Generally, grading coins is a serious process that determines the condition of the specimen and significantly affects its value. During the estimation, the grading company’s experts check the mint mark, coin condition, and surface tone. They typically use the Sheldon scale, ranging coins from the lowest 1 to the highest 70 scores.
Rare 1972 Penny Error List
With nearly 6 billion Lincoln cents minted in 1972, it is realistic to expect specimens with errors to appear. Despite the US Mint employees’ efforts, about 20,000 pennies minted this year appeared with some kind of imperfection.
Doubled die obverse
When the dies hit the cent two or more times, you can notice the doubled obverse design. In cents minted in 1972, the most common doubling is in:
- IN GOD WE TRUST
Although these errors are a frequent occurrence, their value is not negligible. Depending on the pennies’ color and condition, you can expect the price to range from $295 to $14,400.
Doubled die reverse
This error is similar to DDO, except the doubling is visible in inscriptions and the Memorial design on the coin reverse. These coins are less valuable than the DDO variant but are still popular among collectors.
The accidentally replaced planchet results in pennies with this error type. You can see the too-small or too-big coin for that denomination, with a different color or composition in some cases. The 1972 cent on the wrong planchet is a scarce error and can fetch you thousands of dollars.
Re-punched mint mark
When the mint mark is struck on a coin more than once, it appears duplicated. You can often spot this error with the naked eye. Lincoln pennies from 1972 with this imperfection are common in circulation, so their value is insignificant.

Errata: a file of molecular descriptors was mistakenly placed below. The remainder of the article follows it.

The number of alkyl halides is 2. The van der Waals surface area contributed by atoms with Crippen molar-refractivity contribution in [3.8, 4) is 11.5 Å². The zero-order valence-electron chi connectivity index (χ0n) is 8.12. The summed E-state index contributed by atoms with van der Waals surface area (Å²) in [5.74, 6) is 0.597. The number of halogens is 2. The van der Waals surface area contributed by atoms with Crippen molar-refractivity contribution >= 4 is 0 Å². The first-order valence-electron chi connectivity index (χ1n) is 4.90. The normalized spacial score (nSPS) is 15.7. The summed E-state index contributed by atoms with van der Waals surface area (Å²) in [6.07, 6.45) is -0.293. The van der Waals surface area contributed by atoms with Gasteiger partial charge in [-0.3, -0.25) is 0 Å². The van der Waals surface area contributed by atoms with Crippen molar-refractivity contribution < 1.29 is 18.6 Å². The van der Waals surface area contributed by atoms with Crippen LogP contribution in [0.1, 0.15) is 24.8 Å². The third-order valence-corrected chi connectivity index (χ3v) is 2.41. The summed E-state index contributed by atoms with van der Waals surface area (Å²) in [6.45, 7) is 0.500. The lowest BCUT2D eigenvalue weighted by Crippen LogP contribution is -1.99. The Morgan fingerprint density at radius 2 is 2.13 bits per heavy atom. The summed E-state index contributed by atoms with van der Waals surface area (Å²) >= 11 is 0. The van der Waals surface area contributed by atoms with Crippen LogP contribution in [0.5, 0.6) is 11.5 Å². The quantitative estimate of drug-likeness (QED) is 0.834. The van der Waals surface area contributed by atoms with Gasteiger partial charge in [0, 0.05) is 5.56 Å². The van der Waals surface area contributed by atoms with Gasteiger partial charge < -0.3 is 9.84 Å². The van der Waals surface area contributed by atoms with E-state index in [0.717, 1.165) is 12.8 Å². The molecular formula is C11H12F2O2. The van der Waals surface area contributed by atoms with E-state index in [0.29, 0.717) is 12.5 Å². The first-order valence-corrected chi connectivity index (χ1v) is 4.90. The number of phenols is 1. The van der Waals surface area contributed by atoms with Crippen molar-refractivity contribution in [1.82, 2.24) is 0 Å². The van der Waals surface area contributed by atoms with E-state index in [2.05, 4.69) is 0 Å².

Also read: 11 Most Valuable Wheat Penny Errors
FAQ about the 1972 Lincoln Penny Value
What makes a 1972 Lincoln penny rare?
The 1972 pennies are unique because that was the last year of making them of the original metal alloy. After 1973, these coins were made of zinc alloy coated with copper. Except this, they are common and valuable only as a part of the series.
Which 1972 Lincoln penny is worth a lot of money?
- The 1972 MS 67+ RD DDO cent cost $14,400 in 2019
- The 1972 MS 67 RD DDO cent cost $12,925 in 2014
- The 1972 S PR EF 45 DDO cent cost $11,500 in 1997
- The 1972 D MS 67+ RD cent cost $4,250 in 2012
- The 1972 MS 67 RB DDO cent cost $4,113 in 2015
- The 1972 MS 67+ RD cent cost $3,290 in 2013
- The 1972 S MS 67 RD cent cost $1,955 in 2007
- The 1972 S PR 66 RD DDO cent cost $1,560 in 2018
- The 1972 S PR 69 DCAM cent cost or $1,495 in 2010
- The 1972 S PR 65 DCAM DDO cent cost $1,226 in 2011
- The 1972 MS 66 BN DDO cent cost $1,150 in 2008
- 1972MS 66 BN DDO BN cent cost $1,000 in 2020
- The 1972 Genuine BN cent cost $900 in 2021
- The 1972 S PR 70 cent cost $638 in 2011
- The 1972 D AU details BN cent cost $380 in 2020
- The 1972 MS 63 RB cent cost $374 in 2008
- The 1972 S PR 66 CAM DDO cent cost $372 in 2017
- The 1972 S MS 67 BN cent cost $325 in 2022
- The 1972 D RB cent cost $207 in 2018
- The 1972 S PR 69 CAM cent cost $200 in 2019
- The 1972 S PR 62 RD DDO cent cost $295 in 2019
- The 1972 S PR 69 cent cost $40 in 2021
- The 1972 S MS 66 RB cent sold for $29 in 2018
How much does 1972 No Mint mark Lincoln cent cost?
The 1972 penny value is affected by several factors, including the coin condition, availability in the coin market, and the mint mark. Most cents from circulation are worth their face value, but those in the mint state mostly cost $0.20 to $155.
What are the most costly Lincoln cents?
Pennies are 114 years old coins, so those with early dates are expectedly collectible and pricey. Interestingly, the most valuable pieces are those from the early 1940s. The top seller piece was the 1943 D MS 64 BN cent sold for $840,000 in 2021. It is followed by:
- 1943 S MS 63 BN bronze cent priced at $504,000
- 1944 S MS 66 steel cent priced at $408,000
- 1943 MS 62 BN bronze cent priced at $372,000